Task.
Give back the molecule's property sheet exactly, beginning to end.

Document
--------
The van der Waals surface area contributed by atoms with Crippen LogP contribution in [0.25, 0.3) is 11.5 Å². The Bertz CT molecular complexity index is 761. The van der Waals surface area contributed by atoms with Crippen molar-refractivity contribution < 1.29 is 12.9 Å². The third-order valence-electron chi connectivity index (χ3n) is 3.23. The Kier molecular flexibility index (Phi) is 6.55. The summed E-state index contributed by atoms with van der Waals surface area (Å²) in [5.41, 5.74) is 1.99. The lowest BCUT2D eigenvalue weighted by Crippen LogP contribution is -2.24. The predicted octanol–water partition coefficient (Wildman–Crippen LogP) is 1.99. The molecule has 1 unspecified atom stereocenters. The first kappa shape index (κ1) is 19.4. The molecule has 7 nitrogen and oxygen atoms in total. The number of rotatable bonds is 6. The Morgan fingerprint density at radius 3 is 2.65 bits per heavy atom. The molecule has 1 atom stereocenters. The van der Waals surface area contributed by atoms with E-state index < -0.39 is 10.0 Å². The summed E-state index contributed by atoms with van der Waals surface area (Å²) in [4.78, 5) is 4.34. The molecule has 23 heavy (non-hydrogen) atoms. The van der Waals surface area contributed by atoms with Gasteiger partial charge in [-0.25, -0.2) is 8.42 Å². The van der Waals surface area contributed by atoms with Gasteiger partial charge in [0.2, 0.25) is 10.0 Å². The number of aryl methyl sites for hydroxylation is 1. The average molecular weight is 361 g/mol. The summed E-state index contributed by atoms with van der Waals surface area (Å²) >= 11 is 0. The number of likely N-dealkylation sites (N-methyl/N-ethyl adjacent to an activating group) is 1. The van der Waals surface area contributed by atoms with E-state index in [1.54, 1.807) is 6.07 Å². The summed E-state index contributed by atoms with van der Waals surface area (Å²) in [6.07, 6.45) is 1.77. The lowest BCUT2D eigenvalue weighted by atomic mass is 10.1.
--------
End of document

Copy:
The van der Waals surface area contributed by atoms with Crippen LogP contribution in [0.25, 0.3) is 11.5 Å². The Bertz CT molecular complexity index is 761. The van der Waals surface area contributed by atoms with Crippen molar-refractivity contribution < 1.29 is 12.9 Å². The third-order valence-electron chi connectivity index (χ3n) is 3.23. The Kier molecular flexibility index (Phi) is 6.55. The summed E-state index contributed by atoms with van der Waals surface area (Å²) in [5.41, 5.74) is 1.99. The lowest BCUT2D eigenvalue weighted by Crippen LogP contribution is -2.24. The predicted octanol–water partition coefficient (Wildman–Crippen LogP) is 1.99. The molecule has 1 unspecified atom stereocenters. The first kappa shape index (κ1) is 19.4. The molecule has 7 nitrogen and oxygen atoms in total. The number of rotatable bonds is 6. The Morgan fingerprint density at radius 3 is 2.65 bits per heavy atom. The molecule has 1 atom stereocenters. The van der Waals surface area contributed by atoms with E-state index < -0.39 is 10.0 Å². The summed E-state index contributed by atoms with van der Waals surface area (Å²) in [4.78, 5) is 4.34. The molecule has 23 heavy (non-hydrogen) atoms. The van der Waals surface area contributed by atoms with Gasteiger partial charge in [-0.25, -0.2) is 8.42 Å². The van der Waals surface area contributed by atoms with Gasteiger partial charge in [0.2, 0.25) is 10.0 Å². The number of aryl methyl sites for hydroxylation is 1. The average molecular weight is 361 g/mol. The summed E-state index contributed by atoms with van der Waals surface area (Å²) >= 11 is 0. The number of likely N-dealkylation sites (N-methyl/N-ethyl adjacent to an activating group) is 1. The van der Waals surface area contributed by atoms with E-state index in [1.54, 1.807) is 6.07 Å². The summed E-state index contributed by atoms with van der Waals surface area (Å²) in [6.07, 6.45) is 1.77. The lowest BCUT2D eigenvalue weighted by atomic mass is 10.1.